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|Ramsès, fils de la lumière
publisher: , 1997
The Son of Light
publisher: Querido, Amsterdam, 1997
translation: Mary Feeney
refered to by:
|A popular European bestseller, especially in France where author and Egyptologist Christian Jacq heads the Ramses Institute for the preservation of endangered archaeological sites, Ramses: The Son of Light begins a five-volume fictional biography of the great, long-lived pharaoh. Court intrigue, Egyptian religion, and mysticism form a backdrop to the interactions between real and plausible characters from throughout time and space in the ancient world.|
Most of ancient history is viewed through a Greco-Roman lens. Occasional works like this series or Karen Essex' Kleopatra make Egypt the norm and Greece (or Rome) the aberrant culture. In Ramses: the Son of Light, Helen of Troy visits Egypt where she laments that she lacks the courage to kill herself. Jacq's Helen has hated her husband since the beginning. Now that the Greeks have destroyed Troy, she agonizes over the treatment she'll suffer in Sparta at Menelaus' hands. But eventually she realizes that she, too, can enjoy the comparatively privileged status of Egyptian women. While Helen's visit may be recorded in legend, Homer's presence in Egypt alongside Helen and Menelaus goes against current dating of the writing of The Iliad and The Odyssey. Homer isn't even blind initially, but capable of seeing the Egyptian beauties around him while he smokes a sage pipe, drinks aromatic, spiced wine, and writes his epics.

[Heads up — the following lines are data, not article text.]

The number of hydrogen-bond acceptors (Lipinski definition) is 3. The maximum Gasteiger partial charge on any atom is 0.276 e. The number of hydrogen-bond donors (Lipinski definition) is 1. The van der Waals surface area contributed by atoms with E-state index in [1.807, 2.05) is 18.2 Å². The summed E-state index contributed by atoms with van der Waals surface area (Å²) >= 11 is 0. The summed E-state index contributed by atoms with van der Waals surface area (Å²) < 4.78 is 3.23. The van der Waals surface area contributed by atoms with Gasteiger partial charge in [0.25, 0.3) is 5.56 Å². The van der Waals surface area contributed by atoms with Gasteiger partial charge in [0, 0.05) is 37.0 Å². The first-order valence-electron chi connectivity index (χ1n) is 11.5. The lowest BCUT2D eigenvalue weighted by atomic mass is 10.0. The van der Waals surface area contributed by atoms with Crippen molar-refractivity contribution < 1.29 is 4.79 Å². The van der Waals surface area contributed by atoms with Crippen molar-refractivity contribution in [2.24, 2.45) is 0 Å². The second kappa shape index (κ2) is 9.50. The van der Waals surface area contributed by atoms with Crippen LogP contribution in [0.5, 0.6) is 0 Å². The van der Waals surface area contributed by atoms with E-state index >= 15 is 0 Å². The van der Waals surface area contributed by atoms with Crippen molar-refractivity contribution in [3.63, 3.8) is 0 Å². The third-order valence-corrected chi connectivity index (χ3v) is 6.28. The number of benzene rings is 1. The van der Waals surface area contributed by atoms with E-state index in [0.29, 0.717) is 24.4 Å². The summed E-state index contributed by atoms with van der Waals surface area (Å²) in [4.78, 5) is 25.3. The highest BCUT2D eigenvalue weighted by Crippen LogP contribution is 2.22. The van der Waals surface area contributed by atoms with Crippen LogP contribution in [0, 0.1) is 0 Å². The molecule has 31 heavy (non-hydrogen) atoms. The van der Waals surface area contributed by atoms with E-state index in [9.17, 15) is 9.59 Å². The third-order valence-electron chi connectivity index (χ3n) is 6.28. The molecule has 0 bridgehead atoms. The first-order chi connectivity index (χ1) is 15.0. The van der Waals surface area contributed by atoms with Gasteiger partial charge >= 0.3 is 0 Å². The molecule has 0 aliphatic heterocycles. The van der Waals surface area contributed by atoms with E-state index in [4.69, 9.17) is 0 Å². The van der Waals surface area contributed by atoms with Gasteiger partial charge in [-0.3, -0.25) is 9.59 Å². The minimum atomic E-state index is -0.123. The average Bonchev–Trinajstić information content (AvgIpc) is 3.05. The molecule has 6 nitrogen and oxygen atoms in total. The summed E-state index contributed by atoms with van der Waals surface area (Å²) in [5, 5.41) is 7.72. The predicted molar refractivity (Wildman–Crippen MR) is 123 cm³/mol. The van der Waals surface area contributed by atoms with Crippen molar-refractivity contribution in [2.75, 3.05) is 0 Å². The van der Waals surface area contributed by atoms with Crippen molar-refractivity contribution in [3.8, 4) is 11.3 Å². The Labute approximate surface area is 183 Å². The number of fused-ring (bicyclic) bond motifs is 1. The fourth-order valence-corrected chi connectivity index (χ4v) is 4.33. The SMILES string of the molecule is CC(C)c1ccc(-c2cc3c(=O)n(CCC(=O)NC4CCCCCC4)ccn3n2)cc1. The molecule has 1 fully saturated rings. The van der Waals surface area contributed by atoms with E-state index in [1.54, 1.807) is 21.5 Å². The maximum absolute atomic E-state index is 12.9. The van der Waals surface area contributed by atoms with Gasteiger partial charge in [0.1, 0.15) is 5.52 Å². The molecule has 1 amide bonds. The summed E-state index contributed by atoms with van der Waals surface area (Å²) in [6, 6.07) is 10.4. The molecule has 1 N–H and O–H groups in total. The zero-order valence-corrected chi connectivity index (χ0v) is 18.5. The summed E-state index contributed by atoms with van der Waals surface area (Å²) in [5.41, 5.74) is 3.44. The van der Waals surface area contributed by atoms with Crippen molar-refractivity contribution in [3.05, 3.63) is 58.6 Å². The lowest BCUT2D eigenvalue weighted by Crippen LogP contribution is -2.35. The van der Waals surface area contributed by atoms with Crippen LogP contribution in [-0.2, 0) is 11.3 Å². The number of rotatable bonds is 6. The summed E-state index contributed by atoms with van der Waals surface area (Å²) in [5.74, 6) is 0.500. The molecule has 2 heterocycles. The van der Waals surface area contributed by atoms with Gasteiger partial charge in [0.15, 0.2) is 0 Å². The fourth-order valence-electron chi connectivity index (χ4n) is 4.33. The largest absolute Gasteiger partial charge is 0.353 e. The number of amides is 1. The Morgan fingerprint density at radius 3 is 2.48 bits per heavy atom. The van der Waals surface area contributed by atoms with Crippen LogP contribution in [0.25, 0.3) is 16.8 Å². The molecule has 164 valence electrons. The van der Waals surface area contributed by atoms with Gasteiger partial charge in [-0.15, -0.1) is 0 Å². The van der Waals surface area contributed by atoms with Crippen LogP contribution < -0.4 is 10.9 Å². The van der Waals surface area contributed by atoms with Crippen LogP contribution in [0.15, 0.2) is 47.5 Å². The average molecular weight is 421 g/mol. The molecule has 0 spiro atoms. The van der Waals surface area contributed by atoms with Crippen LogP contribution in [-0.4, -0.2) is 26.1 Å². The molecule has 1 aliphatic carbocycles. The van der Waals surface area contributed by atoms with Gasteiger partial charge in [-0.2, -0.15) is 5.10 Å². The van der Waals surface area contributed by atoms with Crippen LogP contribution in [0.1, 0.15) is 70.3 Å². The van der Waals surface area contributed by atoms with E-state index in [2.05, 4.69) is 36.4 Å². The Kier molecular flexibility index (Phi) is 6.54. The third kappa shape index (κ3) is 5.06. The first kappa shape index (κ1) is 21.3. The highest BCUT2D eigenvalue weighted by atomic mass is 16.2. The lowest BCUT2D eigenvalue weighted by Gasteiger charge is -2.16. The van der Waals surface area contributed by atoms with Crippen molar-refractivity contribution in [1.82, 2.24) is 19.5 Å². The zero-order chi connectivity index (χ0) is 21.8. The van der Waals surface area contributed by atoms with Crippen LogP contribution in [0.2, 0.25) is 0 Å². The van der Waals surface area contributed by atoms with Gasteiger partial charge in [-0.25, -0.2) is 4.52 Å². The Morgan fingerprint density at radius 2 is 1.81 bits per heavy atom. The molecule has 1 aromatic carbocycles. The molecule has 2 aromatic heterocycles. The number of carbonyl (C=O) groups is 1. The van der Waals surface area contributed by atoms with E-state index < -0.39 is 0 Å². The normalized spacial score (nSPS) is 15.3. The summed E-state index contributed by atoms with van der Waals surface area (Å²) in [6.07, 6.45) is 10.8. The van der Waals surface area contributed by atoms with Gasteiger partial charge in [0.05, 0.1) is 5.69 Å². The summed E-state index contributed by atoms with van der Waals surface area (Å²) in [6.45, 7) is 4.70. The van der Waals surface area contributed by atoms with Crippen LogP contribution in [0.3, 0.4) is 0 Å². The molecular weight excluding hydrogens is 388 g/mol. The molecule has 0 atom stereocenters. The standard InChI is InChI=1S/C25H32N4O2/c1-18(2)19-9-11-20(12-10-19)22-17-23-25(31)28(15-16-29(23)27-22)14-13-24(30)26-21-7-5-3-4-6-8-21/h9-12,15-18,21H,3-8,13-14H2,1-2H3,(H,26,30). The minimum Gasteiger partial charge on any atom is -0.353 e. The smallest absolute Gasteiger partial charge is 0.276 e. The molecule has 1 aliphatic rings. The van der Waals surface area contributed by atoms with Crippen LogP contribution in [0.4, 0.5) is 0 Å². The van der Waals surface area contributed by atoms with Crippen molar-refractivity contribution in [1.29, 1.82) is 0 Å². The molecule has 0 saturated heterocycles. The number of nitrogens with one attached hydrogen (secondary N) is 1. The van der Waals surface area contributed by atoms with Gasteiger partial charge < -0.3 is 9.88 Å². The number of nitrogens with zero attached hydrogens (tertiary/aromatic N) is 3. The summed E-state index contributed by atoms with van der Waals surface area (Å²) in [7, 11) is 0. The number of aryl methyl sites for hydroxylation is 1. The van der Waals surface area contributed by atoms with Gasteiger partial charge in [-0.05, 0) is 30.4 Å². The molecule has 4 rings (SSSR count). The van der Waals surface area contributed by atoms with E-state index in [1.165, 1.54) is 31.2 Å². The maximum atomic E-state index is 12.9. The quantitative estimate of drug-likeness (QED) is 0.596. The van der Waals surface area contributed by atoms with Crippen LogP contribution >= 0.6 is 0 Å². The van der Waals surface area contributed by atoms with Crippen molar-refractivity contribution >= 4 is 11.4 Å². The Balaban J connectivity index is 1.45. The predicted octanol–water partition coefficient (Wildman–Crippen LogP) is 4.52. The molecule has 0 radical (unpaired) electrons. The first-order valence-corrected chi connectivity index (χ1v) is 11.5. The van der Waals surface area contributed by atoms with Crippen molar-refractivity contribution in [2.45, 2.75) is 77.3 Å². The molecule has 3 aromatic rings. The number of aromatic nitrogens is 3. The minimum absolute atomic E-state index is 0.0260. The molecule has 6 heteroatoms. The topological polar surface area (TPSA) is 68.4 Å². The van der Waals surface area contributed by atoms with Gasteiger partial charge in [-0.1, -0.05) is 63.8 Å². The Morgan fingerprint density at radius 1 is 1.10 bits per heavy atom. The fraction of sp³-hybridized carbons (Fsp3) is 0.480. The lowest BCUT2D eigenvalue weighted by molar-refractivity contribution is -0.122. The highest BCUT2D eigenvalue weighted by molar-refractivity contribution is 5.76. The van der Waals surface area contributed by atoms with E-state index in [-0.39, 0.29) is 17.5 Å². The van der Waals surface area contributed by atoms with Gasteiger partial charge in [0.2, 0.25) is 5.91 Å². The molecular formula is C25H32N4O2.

Moses and Ramses, taught together by the scribal teacher and Ramses' brother-in-law, Sari, are great friends. The remaining members of their scribal cohort and central characters in the series, are the snake-charmer, Setau, Ramses' devoted sandal-bearer, Ahmeni, and the fastidious diplomat, Ahsha. Future pharaoh Ramses' family consists of the current pharaoh, Seti, his Great Wife, Tuya, Ramses' elder brother, an overweight, gluttonous conniver named Shanaar who believes he should be the next pharaoh, and Ramses' older sister, Dolora, the wife of the scribes' teacher, Sari.
King-making, the basic plot, ties together all the characters with Egyptian culture, magic, and religion. Ramses must undergo a series of tests – including surviving a divine, all-encompassing flame –- without knowing what he will win if he passes. Meanwhile Shanaar does everything he can to line up the leading families on his side for the inevitable showdown between him and his younger brother.
Black and white, good and evil, the plots and characters are entertaining. Jacq provides glimpses of life for various craftsmen in ancient Egypt as well as a sense of the awe and power of pharaoh – a divine incarnation. Like the first episode of a soap opera, Ramses: The Son of Light leaves the reader eager to learn what will happen next.
- from: ancienthistory.about.com
|BOOKS BY CHRISTIAN JACQ:|
The Son of Light
The first in a series of five novels chronicling the life of Egypt's greatest pharoah, Ramses II. The story opens with Ramses aged 14 years. His father, Sethi, has created a powerful empire and favours Ramses as his successor, rather than Ramses' scheming older brother, Chenar.
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